High school can be a difficult time in a young person’s life, especially toward the end where one has to start making the sudden transition into adulthood. For Jimmy Hawthorn it is even worse. Not only does he need to successfully make that transition, he has to do it while hiding the fact that he is the one responsible for the disappearances of two fellow high school girls, both of whom are prisoners in a secret underground fallout shelter he discovered behind an abandoned house on the outskirts of town.
In “Jimmy” Malmborg taps into the torture porn zeitgeist to give us an exploration of a naïve and vulnerable mind that unfortunately takes the leap into acting upon a taboo fetish. Jimmy, the story’s protagonist/villain, is a young man who decides to kidnap a fellow student so to indulge his sadistic sexual fantasies. As the story develops we see him resort to greater extremes to cover his tracks whilst still being held in the grip of his urges.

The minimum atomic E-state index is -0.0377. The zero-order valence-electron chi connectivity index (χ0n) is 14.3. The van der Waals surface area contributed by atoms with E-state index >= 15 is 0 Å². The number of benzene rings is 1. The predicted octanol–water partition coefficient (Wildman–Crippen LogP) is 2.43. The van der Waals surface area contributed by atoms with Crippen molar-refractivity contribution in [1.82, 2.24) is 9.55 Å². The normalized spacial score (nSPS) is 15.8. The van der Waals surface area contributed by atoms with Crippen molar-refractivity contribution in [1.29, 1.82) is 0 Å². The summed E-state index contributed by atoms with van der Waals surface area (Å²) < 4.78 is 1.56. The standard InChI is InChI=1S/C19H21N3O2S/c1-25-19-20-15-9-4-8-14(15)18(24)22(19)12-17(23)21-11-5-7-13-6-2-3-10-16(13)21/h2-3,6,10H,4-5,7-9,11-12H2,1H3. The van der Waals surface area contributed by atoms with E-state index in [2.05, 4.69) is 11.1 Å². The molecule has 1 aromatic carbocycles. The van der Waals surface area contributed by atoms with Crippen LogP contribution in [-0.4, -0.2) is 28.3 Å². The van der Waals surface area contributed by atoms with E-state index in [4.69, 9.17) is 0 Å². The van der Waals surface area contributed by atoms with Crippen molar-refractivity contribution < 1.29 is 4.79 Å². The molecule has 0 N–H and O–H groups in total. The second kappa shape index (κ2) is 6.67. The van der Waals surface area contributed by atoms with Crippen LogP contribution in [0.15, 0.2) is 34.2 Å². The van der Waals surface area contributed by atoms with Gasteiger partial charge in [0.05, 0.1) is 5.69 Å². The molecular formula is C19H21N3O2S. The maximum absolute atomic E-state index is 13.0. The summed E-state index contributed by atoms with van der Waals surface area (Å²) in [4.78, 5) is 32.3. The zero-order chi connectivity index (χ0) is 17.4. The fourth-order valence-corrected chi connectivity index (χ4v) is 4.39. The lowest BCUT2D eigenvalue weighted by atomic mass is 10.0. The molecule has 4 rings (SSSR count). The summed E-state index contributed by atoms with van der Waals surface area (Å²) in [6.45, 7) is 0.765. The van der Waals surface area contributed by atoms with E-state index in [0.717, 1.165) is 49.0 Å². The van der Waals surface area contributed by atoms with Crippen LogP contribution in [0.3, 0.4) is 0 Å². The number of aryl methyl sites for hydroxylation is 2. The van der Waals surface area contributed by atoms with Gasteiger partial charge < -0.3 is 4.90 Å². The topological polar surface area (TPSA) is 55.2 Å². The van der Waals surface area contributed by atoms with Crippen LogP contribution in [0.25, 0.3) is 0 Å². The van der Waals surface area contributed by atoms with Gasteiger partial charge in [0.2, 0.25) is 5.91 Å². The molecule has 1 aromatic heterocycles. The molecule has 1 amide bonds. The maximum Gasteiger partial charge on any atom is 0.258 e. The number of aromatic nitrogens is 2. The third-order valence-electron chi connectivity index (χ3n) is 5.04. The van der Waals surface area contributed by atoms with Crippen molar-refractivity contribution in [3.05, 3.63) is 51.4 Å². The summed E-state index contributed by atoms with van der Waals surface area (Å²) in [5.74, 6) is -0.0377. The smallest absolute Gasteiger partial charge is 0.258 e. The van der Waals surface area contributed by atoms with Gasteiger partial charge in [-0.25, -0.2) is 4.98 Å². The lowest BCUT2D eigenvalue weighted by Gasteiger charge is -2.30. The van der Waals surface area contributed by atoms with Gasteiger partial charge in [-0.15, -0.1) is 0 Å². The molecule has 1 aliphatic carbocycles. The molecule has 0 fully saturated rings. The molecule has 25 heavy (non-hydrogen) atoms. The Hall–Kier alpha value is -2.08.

This book is at its strongest when the story is told through the eyes of Jimmy, allowing us to understand his own confusion and the inner turmoil that his actions have wrought. We also see events from the perspective of various other school-mates, but it is when we’re put back into the head of the bewildered kidnapper that the reader’s interest is roused.
Fans of Jack Ketchum will find the content familiar and perhaps pleasing. Jimmy is a book that is direct and to the point; it offers us an insight into a troubled adolescent mind, but little more. That is not necessarily a bad thing. It does exactly what it says on the tin.